At around 9:30 each evening, the smell of incense floats throughout the house we share with my dad’s family.  Usually, Ben and I are in the living room unwinding from a long workday.  I may be in the middle of sharing a school day story or Ben sharing a golf tidbit, but when the delicate aroma wafts it’s way through second floor floorboards to our noses directly below, I have to take a moment to smile and look upwards.  No longer do I need to catch that glimpse of my grandmother laboriously climbing the stairs to know that she is performing a nightly ritual that has probably gone on for more than 60 years.  It is her night’s closing, her workday’s unwind, and although her joints have become merciless in their approach to steps, she ascends and descends anyway.

She’ll kneel in front of a lifetime’s collection of Buddha statues on a raised succession of steps, light a few incense, cup them between her hands, and bow her head in prayer. As much as I would like to try, I couldn’t tell you what a Buddhist prayer includes.  My Thai language skills diminished immediately upon my family’s move back to the States in ’86 when my 5 year-old mind set itself on an assimilation plan of its own devise.  It was during an exchange that included my dad speaking to me in Thai and me noticing nearby playmates giving us strange glances that any chances towards a lifetime of bilingualism were thwarted.  I put my hands up to my ears to bar the sounds of something that kept me apart from my American counterparts.  It would be a move that I would regret forever and always.  Little did I know that the decision to be like everyone else would ultimately keep me apart from family conversations for the first 10 years worth of visits back to Thailand.  Even with many of my Thai relatives now speaking English, the most sought out conversation is the one I desperately wish to have with the woman kneeling in prayer in front of the Buddha statues.

It is one of the reasons for being here, for attending Thai language classes, for digging at the recesses of my brain in search of clues on how to shape my mouth for that tricky consonant or curl my tongue around a funny vowel that doesn’t exist in English.  I have faith that somewhere in my brain, there’s a treasure chest of Thai intonations that I just need to unlock in order to say naturally.

Time, like my grandmother’s joints, is unforgiving.  I am aware that she holds the key to our history and the chances to access it are slipping.  However, I also recognize how fortunate I am to have had the opportunity to return here and to be an observer of a nightly ritual she holds so close to her heart.  And it’s enough for me just to feel connected to her even if it is through something as delicate as incense smoke.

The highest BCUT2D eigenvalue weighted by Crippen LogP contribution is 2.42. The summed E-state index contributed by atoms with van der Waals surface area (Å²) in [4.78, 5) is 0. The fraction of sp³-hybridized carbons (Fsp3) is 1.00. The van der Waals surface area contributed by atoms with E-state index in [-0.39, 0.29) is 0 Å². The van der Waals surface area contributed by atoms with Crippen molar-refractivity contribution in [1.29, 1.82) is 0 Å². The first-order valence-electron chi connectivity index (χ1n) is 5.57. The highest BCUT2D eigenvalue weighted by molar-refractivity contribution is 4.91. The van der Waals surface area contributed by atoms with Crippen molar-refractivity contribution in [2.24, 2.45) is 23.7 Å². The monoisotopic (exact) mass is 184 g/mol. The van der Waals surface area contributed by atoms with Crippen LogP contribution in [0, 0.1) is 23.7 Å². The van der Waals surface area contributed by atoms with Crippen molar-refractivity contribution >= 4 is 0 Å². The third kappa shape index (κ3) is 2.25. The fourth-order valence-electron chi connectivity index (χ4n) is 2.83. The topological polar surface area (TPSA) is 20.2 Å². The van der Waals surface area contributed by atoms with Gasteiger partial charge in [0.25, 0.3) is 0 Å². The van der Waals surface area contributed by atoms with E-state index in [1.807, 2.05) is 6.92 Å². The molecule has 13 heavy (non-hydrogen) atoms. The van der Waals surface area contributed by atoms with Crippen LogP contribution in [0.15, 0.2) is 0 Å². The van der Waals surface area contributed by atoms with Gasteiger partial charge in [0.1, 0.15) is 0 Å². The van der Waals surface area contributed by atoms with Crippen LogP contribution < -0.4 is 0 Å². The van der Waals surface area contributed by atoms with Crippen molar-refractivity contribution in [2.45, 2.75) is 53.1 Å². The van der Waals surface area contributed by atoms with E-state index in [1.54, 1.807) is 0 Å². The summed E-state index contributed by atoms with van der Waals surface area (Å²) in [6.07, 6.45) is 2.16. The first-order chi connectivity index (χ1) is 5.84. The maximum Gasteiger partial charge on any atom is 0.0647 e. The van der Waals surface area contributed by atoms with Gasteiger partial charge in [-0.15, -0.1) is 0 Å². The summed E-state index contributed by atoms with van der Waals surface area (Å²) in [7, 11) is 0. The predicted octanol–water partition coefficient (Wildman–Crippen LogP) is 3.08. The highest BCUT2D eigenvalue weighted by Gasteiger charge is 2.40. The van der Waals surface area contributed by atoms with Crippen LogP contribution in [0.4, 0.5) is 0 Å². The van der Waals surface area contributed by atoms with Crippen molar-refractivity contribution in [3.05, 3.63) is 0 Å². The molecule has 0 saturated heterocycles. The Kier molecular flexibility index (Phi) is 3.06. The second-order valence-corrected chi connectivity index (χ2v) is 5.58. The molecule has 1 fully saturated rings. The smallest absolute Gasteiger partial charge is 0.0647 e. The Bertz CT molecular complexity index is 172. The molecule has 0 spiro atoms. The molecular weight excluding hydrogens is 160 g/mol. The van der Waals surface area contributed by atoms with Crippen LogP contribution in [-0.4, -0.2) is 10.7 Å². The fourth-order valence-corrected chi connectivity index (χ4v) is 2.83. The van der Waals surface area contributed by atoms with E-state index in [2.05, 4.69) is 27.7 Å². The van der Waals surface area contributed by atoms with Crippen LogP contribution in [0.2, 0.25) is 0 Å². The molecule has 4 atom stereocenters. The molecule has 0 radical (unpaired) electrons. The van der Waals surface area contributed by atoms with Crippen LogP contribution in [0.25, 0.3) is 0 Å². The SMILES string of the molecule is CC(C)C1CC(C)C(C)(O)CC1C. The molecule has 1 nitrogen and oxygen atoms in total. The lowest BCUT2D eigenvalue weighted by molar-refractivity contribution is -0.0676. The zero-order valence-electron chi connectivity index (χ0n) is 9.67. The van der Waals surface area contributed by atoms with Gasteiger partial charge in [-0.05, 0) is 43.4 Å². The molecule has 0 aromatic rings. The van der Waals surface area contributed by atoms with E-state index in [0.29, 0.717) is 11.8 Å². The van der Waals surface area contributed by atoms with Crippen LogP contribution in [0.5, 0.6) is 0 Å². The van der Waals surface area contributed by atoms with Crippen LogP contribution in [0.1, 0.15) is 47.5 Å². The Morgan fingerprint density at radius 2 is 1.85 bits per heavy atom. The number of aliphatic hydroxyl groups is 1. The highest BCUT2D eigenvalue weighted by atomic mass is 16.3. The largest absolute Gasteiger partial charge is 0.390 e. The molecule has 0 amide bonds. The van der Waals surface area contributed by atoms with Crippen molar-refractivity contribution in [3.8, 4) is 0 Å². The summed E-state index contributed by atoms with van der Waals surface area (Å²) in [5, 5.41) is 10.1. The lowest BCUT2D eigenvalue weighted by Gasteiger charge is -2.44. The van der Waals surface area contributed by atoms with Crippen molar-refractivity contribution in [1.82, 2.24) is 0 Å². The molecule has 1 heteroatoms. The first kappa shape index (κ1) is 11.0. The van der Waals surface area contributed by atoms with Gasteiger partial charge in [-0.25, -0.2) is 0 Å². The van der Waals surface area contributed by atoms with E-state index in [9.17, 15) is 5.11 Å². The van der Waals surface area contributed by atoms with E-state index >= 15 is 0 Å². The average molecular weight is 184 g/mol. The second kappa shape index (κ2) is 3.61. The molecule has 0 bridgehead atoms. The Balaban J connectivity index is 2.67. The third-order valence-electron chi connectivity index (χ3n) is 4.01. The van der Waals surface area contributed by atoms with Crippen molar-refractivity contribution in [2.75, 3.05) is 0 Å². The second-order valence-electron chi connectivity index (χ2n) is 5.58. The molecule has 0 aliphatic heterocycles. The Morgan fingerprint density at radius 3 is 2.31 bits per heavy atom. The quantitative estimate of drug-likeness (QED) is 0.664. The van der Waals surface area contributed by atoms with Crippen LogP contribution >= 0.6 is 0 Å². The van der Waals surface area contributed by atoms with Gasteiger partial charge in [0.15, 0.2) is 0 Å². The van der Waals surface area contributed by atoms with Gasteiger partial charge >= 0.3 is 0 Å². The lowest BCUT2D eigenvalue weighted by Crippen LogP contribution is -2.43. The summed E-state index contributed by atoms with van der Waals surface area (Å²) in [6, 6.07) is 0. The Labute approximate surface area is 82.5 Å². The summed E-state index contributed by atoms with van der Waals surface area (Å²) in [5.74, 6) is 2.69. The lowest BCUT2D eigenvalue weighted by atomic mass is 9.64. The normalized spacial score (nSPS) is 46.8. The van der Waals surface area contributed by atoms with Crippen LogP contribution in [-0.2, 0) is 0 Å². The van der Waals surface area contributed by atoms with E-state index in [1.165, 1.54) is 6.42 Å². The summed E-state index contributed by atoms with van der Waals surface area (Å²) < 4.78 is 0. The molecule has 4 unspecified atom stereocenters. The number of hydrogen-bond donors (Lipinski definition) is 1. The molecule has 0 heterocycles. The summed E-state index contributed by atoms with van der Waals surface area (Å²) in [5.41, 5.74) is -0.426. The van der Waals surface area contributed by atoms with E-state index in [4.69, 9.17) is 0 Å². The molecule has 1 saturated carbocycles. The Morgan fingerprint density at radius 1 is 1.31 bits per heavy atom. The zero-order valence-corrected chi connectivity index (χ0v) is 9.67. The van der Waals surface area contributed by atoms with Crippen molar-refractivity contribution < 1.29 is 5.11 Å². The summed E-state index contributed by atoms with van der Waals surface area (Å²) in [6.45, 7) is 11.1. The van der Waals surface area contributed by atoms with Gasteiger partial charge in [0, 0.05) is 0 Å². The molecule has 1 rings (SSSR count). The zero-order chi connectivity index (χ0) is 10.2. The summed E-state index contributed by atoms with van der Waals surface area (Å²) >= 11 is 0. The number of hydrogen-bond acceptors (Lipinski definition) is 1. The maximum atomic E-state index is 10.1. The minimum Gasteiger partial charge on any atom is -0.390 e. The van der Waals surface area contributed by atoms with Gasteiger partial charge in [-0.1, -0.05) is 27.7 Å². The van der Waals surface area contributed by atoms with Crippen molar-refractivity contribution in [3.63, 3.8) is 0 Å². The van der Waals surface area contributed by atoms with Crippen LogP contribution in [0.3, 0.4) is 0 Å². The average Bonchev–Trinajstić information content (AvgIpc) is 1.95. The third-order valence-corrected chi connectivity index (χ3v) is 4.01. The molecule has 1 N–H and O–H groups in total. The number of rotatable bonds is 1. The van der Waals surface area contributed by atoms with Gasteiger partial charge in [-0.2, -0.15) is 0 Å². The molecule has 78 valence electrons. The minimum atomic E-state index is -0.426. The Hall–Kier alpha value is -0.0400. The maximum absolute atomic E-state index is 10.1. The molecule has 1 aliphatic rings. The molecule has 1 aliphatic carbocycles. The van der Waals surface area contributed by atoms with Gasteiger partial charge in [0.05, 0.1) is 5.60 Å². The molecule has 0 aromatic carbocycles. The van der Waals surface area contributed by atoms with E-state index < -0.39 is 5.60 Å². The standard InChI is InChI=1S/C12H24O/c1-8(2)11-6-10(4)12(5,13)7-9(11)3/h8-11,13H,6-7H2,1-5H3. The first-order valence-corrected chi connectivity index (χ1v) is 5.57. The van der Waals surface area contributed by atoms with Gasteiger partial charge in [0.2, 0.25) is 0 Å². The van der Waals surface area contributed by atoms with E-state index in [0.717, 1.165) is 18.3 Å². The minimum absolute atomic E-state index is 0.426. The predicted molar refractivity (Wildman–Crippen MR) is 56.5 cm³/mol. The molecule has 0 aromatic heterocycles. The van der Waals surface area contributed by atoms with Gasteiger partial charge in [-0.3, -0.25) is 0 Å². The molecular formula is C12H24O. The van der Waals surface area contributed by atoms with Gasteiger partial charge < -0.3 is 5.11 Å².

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Pieces of Our Happiness

This post is dedicated to the people of the couchsurfing community who not only took the time to provide us accommodation, but also took the time to welcome us into their lives and just be there for us when we were lost.  At times, traveling can be a lonely experience (even as a couple), but it only took a glance at our CS host album to conjure up the memories that put the smile back on our face and the stride back in our step once again.  We are unable to put into words exactly how grateful we feel for every single moment and we know that our experiences would not have been half as interesting, amazing, or fun without your kindnesses along the way.

From you, we learned how to make roti, tortilla and egg breakfast, mate, chicken marsala, arepas, homemade hamburger buns, green fettuccine, and Greek salad.  We learned how to toast correctly, greet politely (one kiss or two according to region), and travel safely.  We learned the importance of slicing cheese at the right angle, buying bread from the bakery on a specific street because the lady is nicer, and ordering skepasti from the restaurant nearby because it’s the best.  We were happy to drink at the hole-in-the-wall pubs with the cheapest beers on tap, eat flavorful cuisine at local hangouts, inhale fruity-smelling shisha smoke at shisha cafes, sip bitter Turkish coffee on floor cushions, and lick fingers after partaking in greasy street food.